Saying 'I love you'

February 24, 2009|By BARB KENNEDY / Pulse Correspondent

So you said, "I love you."

The problem is, did you mean it?

Many teenagers today think they do, but usually it's not really love. For some reason, those three previously almost-sacred words are now tossed about by young teenagers who think they really are in love. Puppy love, maybe. But real love? Think again, ladies and gents!

It's becoming rapidly apparent that they aren't really thinking before the words cross their lips. It's turned into the thing to say that means "Oh, by the way, I really like you."

That's not how it works. You can't meet someone, date for a little while (and yes, a one or two months is still only a little while) and then say "I love you" when the chances are you don't really love that person. Given, there are cases that may prove me wrong but as far as I've seen, I'm right.


Roughly three or four months ago, I watched it happen with a friend of mine. It's what sparked my interest in the subject. She was asked out by a boy. They dated for exactly five days and during that five days he told her that he was in love with her. He also told her that he wanted to spend the rest of his life with her and that he felt so utterly connected to her.

I'm sorry, but I laughed. They met Monday. They started dating Tuesday. She'd broken up with him by the beginning of the following week, and then he went on about how much he loved her. Seriously, people. How can you fall in love with someone that quickly?

I've been close to her for barely a year and I can still only tell you so much about the girl. What's five days mean compared with seven months of note-writing in class?

Think about it. How much do you honestly know about this person? What's his or her middle name? Favorite pizza topping? Favorite color? Biggest pet-peeve? Who does he or she consider to be their "BFF"?

Even I have seen friends go through relationships, date for a few months and still only be able to tell me things so basic that even I knew. And I probably didn't have had any real contact with the person, you know?

I think that part of loving someone is knowing them intimately; like skeletons in their closet, things they've done that they aren't proud of, their dirty laundry - that stuff. Loving someone means you know the good side and the really bad but stick around anyway because he means that much to you.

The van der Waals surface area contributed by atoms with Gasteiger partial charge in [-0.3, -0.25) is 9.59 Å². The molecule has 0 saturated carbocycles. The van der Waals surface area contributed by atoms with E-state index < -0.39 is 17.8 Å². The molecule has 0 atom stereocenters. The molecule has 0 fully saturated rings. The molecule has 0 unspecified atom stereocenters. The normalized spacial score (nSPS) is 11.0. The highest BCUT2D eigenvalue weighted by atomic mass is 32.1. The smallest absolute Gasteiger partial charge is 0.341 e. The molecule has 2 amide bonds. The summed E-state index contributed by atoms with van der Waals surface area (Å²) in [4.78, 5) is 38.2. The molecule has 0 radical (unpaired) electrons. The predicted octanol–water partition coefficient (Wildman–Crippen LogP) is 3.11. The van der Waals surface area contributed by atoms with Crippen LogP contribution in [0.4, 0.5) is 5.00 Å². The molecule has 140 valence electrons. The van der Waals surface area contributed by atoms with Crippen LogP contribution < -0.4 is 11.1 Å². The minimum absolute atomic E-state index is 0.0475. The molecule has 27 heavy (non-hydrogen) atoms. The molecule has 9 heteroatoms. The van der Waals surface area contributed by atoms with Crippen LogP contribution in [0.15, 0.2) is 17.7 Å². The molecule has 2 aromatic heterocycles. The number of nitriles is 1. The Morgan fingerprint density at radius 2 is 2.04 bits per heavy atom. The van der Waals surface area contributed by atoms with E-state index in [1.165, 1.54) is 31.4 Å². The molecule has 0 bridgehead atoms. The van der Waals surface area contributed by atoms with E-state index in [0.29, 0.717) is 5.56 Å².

It's crazy to think about. I recently asked several friends about what love means to them. The general consensus is that love is a strong feeling of caring and although that is true, that's not all there is to it.

Chelsea Betts, a junior at Martinsburg High School, says, "It means that you care and would give anything to a person to make them happy. You could see yourself with them for a long time or your life."

Notice the second thing she said?

I really am trying to understand how preteens and teenagers can date for a week, say I love you and then break up the following week. Most middle school-goers who say "I love you" to boyfriends and girlfriends only last for a couple of weeks, days or maybe a month or two. Then they break up like they never cared about each other at all.

How can that be possible? Love doesn't just fade like that. You don't just toss it away once the person bores you, ticks you off or you decide you're done with it. Love isn't a temporary thing. For one, it doesn't grow over night.

And another thing. Many boys - not to be sexist, gentleman, merely stating a fact - will say I love you because they want the girl to progress further physically in the relationship.

So how do we know that when he whispers, "I love you," she's not just saying it back because she's swept up in a romantic moment?

And what if the boy only repeats it back because she said it first and he's afraid of the "evil-girlfriend-might-hurt-me-for-not-loving-her, too" thing? How does either party know that they really love each other?

So I'm going to say it: Love is abused by teenagers; so very violently, horribly abused.

Don't get me wrong. I know couples who said I love you just a tad early and are still going strong even now. I also asked a couple people this question: When do you consider yourself to be in love? And what made you sure enough to say it? One answer I got came from Jessica Smith, a freshman at Martinsburg High School.

"Well, when I feel like I can be myself, without being afraid of him not loving me or thinking I'm weird," she said. "I knew he loved me too. That was all I need. I had strong feelings for him when I first met him."

Now, because she told me that they both consensually said "I love you" only two weeks into the relationship, I asked her if she regretted it. Her response was simple: "No. I don't regret it. Because I meant it."

Still, the relationship is young and I'm a natural skeptic with such things. Maybe in a few months, I'll believe, it but still. I don't see how you can date for two weeks and know love like she claims so quickly. But I could be wrong.

To wrap up, teenagers today don't seem to really know what love is. When questioned, Merissa Dean, another junior at MHS, says, "I think you're right. Because most people shouldn't be saying it, 'cause they don't really understand it."

That's probably true. So please, everyone, think twice before you say it - you might find that you don't love them at all.

Barb Kennedy is a freshman at Martinsburg High School in Martinsburg, W.Va. She believes that "I love you," should be only said when teens mean it.

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